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It may be temporary, but much of the boardroom power in aviation has finally fallen to cargo; driving route decisions, baggage policies – and cashflow.

As Lufthansa Group announced a dire set of results, that saw 2020 end in a €6.7bn ($8bn) loss – 63% down on the previous year, its cargo arm was cheering an 11% rise in revenue to €2.75bn, with adjusted ebit at €772m.

In 2019, the cargo subsidiary only accounted for 6.8% of group revenue (against an industry average of 10%-12%, by some calculations), but last year, cargo accounted for 20%.

“Only Lufthansa Cargo made a positive contribution to earnings, reporting a record result,” noted the annual report – and that despite only 20% of the group’s long-haul fleet flying.

While The Loadstar will look in more detail at the results next week, Dorothea von Boxberg, the new CEO of Lufthansa Cargo, said yesterday cargo was very much in the driving seat in the group currently, although she added that last year’s results were unlikely to be repeated.

She said the passenger market was still “very difficult – most flights are flying because of a good cargo operation,” she said, explaining that the cargo and passenger businesses now had “very close collaboration”, discussing issues that weren’t presented to cargo before: on “aircraft types, days of the week”, she added.

“We now have baggage policies which leave more space for containerised cargo; that’s unheard of.”

Perhaps the biggest concession to cargo, however, is a passenger flight to South America that stops off in Bogota “to load more cargo. That is completely unheard of, it just doesn’t happen. It’s great for the cargo team”.

Meanwhile, Qatar Airways Cargo claims it is now supplying its parent with 80% of total revenues, while its cargo flights have increased from 60 a day before the pandemic, to 180. CEO Guillaume Halleux told The Loadstar the fact that Qatar had some 200 daily passenger flights now was “only possible because of the cargo contribution”.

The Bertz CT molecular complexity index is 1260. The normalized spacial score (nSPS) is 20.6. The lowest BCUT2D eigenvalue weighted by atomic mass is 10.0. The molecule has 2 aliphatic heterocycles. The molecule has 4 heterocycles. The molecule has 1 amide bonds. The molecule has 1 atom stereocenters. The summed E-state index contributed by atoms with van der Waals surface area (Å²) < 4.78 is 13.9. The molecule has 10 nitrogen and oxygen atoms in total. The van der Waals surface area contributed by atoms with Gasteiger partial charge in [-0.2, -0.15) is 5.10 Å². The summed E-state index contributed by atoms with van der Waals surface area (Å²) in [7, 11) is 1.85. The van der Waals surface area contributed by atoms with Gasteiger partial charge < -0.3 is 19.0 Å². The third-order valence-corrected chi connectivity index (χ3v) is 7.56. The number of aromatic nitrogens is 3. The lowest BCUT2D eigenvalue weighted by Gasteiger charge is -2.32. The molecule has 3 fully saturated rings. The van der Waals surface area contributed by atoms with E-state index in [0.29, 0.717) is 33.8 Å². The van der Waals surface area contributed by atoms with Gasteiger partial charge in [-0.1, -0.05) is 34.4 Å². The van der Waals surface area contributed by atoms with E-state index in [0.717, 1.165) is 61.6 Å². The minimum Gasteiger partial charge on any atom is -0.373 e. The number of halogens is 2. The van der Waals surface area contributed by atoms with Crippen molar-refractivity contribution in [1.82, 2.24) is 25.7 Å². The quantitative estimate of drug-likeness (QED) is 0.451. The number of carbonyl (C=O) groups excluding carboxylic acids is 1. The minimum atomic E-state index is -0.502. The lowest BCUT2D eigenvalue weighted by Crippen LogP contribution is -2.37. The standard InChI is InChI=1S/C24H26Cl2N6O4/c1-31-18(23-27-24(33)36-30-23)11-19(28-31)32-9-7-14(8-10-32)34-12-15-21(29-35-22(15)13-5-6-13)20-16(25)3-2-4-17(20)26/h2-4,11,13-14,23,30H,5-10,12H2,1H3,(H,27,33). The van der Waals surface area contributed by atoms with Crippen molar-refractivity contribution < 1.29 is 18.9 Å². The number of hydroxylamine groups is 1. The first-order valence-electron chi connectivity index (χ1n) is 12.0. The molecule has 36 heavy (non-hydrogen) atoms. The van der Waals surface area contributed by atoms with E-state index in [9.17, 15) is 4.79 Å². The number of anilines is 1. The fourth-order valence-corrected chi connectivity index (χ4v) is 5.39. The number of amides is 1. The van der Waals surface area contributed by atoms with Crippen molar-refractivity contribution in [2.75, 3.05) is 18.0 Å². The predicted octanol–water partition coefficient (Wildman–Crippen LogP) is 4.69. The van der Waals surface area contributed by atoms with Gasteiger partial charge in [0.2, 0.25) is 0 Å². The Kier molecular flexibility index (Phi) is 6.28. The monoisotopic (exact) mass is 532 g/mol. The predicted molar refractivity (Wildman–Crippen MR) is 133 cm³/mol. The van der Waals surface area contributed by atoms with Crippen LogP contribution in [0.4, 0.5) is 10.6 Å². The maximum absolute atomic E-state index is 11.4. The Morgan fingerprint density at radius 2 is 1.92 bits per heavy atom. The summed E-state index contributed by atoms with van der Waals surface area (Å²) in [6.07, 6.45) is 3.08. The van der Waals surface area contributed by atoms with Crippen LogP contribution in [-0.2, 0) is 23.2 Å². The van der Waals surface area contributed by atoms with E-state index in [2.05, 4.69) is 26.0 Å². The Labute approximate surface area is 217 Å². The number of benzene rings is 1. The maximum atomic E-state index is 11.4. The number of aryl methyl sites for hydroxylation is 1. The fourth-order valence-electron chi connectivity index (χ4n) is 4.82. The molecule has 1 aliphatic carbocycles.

And he believes the change in dynamic within combination airlines could be here to stay.

“I hope passenger flights come back to normal operations soon, as that is our business model. Once that happens, cargo will benefit.

“There has been a lot of the spotlight on cargo. Until now, only a few CFOs and CEOs knew about it. We were already very cargo-minded; it makes a contribution to the bottom line.”

Respect for cargo doesn’t include allowing it to keep its contributions however. As Ms von Boxberg points out, cargo is not always profitable and has to be bailed out itself from time to time.

“The money goes to the group,” she said. “Yes, we will also invest, but we are not always cashflow-positive. But right now, we are investing in the group.”

She also noted that cargo staff had shown “solidarity” with their passenger colleagues and taken pay cuts, despite record profits, for which she was “very grateful”.

And Ms von Boxberg has an eye on the future: she pointed out that a downturn was inevitable in a cyclical business, and the carrier had to prepare for that. 2020 saw a cut in costs of €539m, in part a consequence of less tonnage.

“We are trying to improve our cost position so that we can make sure there are OK years, but not really bad years. The aim is to have a certain amount of flexibility, and to make ourselves lean and efficient.

“How long will this [good cycle] last? It’s hard to tell – but it’s probably shorter than you think, because the good times never last in air freight.”

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  • [email protected]

    March 07, 2021 at 10:28 pm

    No business segment can guarantee continued profitablity.
    While the cargo business have it’s up n downs and needed support from the passenger business, it’s easy to forget the passenger business has suffered massive losses over and over again, requiring massive govt bailouts